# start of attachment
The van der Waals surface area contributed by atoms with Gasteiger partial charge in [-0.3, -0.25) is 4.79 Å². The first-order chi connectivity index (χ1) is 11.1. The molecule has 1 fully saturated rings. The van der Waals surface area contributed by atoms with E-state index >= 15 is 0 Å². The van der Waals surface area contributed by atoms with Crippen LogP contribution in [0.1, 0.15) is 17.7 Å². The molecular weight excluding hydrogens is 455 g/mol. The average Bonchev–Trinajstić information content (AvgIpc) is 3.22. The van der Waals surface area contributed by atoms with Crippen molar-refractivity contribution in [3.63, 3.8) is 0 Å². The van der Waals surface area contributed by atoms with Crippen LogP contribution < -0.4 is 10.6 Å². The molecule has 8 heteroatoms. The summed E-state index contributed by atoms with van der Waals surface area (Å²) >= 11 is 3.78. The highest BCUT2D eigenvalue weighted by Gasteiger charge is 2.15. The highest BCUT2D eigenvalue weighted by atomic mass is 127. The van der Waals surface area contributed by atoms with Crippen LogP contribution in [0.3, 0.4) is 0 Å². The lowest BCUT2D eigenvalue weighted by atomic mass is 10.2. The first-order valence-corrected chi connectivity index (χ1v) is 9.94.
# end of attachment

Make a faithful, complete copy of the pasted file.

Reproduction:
The van der Waals surface area contributed by atoms with Gasteiger partial charge in [-0.3, -0.25) is 4.79 Å². The first-order chi connectivity index (χ1) is 11.1. The molecule has 1 fully saturated rings. The van der Waals surface area contributed by atoms with E-state index >= 15 is 0 Å². The van der Waals surface area contributed by atoms with Crippen LogP contribution in [0.1, 0.15) is 17.7 Å². The molecular weight excluding hydrogens is 455 g/mol. The average Bonchev–Trinajstić information content (AvgIpc) is 3.22. The van der Waals surface area contributed by atoms with Crippen molar-refractivity contribution in [3.63, 3.8) is 0 Å². The van der Waals surface area contributed by atoms with Crippen LogP contribution < -0.4 is 10.6 Å². The molecule has 8 heteroatoms. The summed E-state index contributed by atoms with van der Waals surface area (Å²) >= 11 is 3.78. The highest BCUT2D eigenvalue weighted by Gasteiger charge is 2.15. The highest BCUT2D eigenvalue weighted by atomic mass is 127. The van der Waals surface area contributed by atoms with Crippen LogP contribution in [0.3, 0.4) is 0 Å². The lowest BCUT2D eigenvalue weighted by atomic mass is 10.2. The first-order valence-corrected chi connectivity index (χ1v) is 9.94.